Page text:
“How humans and the environment interact” is the theme of the 7th Rural and Remote Health Scientific Symposium’s virtual pre-Symposium session, which is now fully available. It includes a Q&A session with the three keynote speakers, which has been launched today.
The Symposium has been reimagined due to COVID-19 and is now taking place in two parts: the virtual pre-Symposium session which features three keynotes’ video presentations, the Q&A session, nine concurrent presentations and four posters from the original program, and then – all being well – a face-to-face event in Alice Springs in May 2021.
Today sees the launch of the centrepiece of the virtual session: a Q&A facilitated by Professor John Wakerman, Professor of Remote and Rural Health Services Research, Menzies School of Health Research, featuring the three keynote speakers:
– – Professor Anthony Capon, Director, Sustainable Development Institute, Monash University
– – Professor Pierre Horwitz, Professor of Environmental Sciences, Edith Cowan University
– – Dr Laura Weyrich, Associate Professor of Anthropology, Pennsylvania State University
National Rural Health Alliance CEO Dr Gabrielle O’Kane thanked everyone who had contributed to the Q&A session and said that climate change and COVID-19 were among the hot topics.
“You can’t talk about human health without considering the environment in which people live,” said Dr O’Kane. “That was reinforced by the three keynote speakers at our virtual pre-Symposium session.”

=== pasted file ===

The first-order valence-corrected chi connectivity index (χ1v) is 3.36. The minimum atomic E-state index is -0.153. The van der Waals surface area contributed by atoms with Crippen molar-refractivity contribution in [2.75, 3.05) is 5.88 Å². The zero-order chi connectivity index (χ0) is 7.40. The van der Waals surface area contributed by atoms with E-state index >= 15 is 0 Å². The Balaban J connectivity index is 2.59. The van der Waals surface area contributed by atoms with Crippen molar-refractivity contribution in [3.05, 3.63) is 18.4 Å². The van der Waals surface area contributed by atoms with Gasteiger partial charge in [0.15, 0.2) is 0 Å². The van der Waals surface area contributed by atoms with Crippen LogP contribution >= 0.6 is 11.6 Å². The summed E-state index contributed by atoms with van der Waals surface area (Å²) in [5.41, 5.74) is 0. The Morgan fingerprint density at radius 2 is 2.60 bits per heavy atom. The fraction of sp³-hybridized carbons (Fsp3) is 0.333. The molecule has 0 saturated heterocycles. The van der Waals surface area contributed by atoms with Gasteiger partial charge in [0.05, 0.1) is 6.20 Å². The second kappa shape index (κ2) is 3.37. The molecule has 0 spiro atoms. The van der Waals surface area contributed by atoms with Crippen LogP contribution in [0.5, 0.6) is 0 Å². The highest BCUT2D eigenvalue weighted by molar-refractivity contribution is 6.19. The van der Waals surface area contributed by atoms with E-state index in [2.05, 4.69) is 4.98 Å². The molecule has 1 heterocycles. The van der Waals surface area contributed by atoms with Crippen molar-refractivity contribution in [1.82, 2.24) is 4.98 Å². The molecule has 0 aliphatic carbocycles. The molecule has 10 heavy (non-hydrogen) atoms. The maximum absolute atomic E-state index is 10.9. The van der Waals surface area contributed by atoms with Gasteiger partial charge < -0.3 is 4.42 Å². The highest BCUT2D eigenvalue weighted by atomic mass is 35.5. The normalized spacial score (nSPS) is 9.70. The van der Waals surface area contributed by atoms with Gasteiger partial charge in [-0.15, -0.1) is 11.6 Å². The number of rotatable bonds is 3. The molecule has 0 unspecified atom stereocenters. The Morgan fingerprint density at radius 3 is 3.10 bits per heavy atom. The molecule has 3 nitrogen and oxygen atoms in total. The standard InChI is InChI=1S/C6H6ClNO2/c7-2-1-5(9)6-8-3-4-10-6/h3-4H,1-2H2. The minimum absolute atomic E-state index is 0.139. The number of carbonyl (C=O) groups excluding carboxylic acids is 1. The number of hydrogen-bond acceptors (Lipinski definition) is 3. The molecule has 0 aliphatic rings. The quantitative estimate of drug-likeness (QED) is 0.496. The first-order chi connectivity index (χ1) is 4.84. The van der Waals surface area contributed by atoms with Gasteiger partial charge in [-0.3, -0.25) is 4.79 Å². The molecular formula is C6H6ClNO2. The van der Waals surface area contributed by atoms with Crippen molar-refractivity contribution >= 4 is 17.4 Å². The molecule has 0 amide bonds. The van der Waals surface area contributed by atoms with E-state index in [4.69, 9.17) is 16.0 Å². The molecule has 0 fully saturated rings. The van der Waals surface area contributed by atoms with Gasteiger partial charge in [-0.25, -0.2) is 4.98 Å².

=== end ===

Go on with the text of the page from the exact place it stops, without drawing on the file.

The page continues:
“Some of the themes that came up in the Q&A session included the impact on rural communities of things like vector-borne disease, biodiversity loss, and of course climate change.
“The panel also discussed how to change the conversation in Australia so that we have a greater appreciation of the link between health and the environment, and there was a keen focus on what role rural health professionals should play.
“Importantly, there was a strong call to action for rural health professionals to be a strong voice for greater environmental protection and action on climate change.
“These aren’t just academic debates. They are real issues that are posing a threat to people in rural and remote Australia right now.
“The virtual pre-Symposium session also has a key focus on Aboriginal and Torres Strait Islander health, including Laura Weyrich’s work on how the Aboriginal and Torres Strait Islander microbiome reflects long-term connection to country. This focus is also reflected in a number of the presentations by our concurrent presenters.
“We are delighted to be able to host this virtual pre-Symposium session, which is freely available for everyone with an interest in rural health. We hope it will be a good preview of the 2021 face-to-face Symposium in Alice Springs.”
The National Rural Health Alliance is the peak body for rural health in Australia and is organizing the Symposium along with the Australian Rural Health Education Network, the Federation of Rural Australian Medical Educators and the Lowitja Institute.